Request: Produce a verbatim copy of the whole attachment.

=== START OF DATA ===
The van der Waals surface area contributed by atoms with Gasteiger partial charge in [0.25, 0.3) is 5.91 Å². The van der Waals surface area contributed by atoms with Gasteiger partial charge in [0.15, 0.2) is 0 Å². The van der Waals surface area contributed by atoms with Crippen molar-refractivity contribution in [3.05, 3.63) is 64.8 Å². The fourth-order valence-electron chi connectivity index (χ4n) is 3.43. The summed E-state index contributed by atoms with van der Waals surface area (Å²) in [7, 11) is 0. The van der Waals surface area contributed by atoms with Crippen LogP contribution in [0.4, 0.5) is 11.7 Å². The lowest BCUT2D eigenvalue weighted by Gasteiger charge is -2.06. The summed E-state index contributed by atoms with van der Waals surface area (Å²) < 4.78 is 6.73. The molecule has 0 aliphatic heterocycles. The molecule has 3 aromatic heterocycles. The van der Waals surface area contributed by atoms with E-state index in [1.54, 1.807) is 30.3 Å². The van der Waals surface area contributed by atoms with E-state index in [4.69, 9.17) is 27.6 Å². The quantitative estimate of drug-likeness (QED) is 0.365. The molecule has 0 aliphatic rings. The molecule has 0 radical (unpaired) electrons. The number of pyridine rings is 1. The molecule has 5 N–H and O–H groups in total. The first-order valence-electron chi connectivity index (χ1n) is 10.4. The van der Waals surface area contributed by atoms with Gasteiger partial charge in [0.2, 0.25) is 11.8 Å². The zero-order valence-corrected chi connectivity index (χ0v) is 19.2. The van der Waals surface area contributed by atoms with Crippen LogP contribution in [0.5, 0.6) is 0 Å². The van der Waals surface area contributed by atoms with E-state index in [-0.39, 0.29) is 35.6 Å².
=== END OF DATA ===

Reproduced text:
The van der Waals surface area contributed by atoms with Gasteiger partial charge in [0.25, 0.3) is 5.91 Å². The van der Waals surface area contributed by atoms with Gasteiger partial charge in [0.15, 0.2) is 0 Å². The van der Waals surface area contributed by atoms with Crippen molar-refractivity contribution in [3.05, 3.63) is 64.8 Å². The fourth-order valence-electron chi connectivity index (χ4n) is 3.43. The summed E-state index contributed by atoms with van der Waals surface area (Å²) in [7, 11) is 0. The van der Waals surface area contributed by atoms with Crippen LogP contribution in [0.4, 0.5) is 11.7 Å². The lowest BCUT2D eigenvalue weighted by Gasteiger charge is -2.06. The summed E-state index contributed by atoms with van der Waals surface area (Å²) < 4.78 is 6.73. The molecule has 0 aliphatic heterocycles. The molecule has 3 aromatic heterocycles. The van der Waals surface area contributed by atoms with E-state index in [1.54, 1.807) is 30.3 Å². The van der Waals surface area contributed by atoms with E-state index in [4.69, 9.17) is 27.6 Å². The quantitative estimate of drug-likeness (QED) is 0.365. The molecule has 0 aliphatic rings. The molecule has 0 radical (unpaired) electrons. The number of pyridine rings is 1. The molecule has 5 N–H and O–H groups in total. The first-order valence-electron chi connectivity index (χ1n) is 10.4. The van der Waals surface area contributed by atoms with Gasteiger partial charge in [0.2, 0.25) is 11.8 Å². The zero-order valence-corrected chi connectivity index (χ0v) is 19.2. The van der Waals surface area contributed by atoms with Crippen LogP contribution in [0.5, 0.6) is 0 Å². The van der Waals surface area contributed by atoms with E-state index in [-0.39, 0.29) is 35.6 Å².